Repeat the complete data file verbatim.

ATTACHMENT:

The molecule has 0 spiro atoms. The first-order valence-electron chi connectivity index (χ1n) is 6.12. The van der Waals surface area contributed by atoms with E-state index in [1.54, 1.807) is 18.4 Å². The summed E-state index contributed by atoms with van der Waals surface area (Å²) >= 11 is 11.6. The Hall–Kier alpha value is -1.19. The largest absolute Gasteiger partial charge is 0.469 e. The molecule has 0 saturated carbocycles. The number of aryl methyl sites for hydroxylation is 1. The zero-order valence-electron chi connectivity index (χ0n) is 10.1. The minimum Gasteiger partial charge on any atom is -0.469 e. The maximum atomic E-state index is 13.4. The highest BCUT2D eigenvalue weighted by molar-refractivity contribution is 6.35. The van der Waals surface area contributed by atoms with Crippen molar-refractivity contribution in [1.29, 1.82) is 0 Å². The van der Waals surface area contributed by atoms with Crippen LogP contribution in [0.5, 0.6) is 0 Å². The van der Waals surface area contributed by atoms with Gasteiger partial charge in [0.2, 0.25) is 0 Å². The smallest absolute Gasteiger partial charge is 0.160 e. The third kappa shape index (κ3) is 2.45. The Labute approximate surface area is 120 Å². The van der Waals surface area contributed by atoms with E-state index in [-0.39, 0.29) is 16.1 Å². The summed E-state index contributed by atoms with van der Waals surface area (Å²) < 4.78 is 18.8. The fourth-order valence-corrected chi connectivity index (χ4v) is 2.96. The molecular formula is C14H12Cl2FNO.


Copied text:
The molecule has 0 spiro atoms. The first-order valence-electron chi connectivity index (χ1n) is 6.12. The van der Waals surface area contributed by atoms with E-state index in [1.54, 1.807) is 18.4 Å². The summed E-state index contributed by atoms with van der Waals surface area (Å²) >= 11 is 11.6. The Hall–Kier alpha value is -1.19. The largest absolute Gasteiger partial charge is 0.469 e. The molecule has 0 saturated carbocycles. The number of aryl methyl sites for hydroxylation is 1. The zero-order valence-electron chi connectivity index (χ0n) is 10.1. The minimum Gasteiger partial charge on any atom is -0.469 e. The maximum atomic E-state index is 13.4. The highest BCUT2D eigenvalue weighted by molar-refractivity contribution is 6.35. The van der Waals surface area contributed by atoms with Crippen molar-refractivity contribution in [1.29, 1.82) is 0 Å². The van der Waals surface area contributed by atoms with Crippen LogP contribution in [0.5, 0.6) is 0 Å². The van der Waals surface area contributed by atoms with Gasteiger partial charge in [0.2, 0.25) is 0 Å². The smallest absolute Gasteiger partial charge is 0.160 e. The third kappa shape index (κ3) is 2.45. The Labute approximate surface area is 120 Å². The van der Waals surface area contributed by atoms with E-state index in [-0.39, 0.29) is 16.1 Å². The summed E-state index contributed by atoms with van der Waals surface area (Å²) < 4.78 is 18.8. The fourth-order valence-corrected chi connectivity index (χ4v) is 2.96. The molecular formula is C14H12Cl2FNO.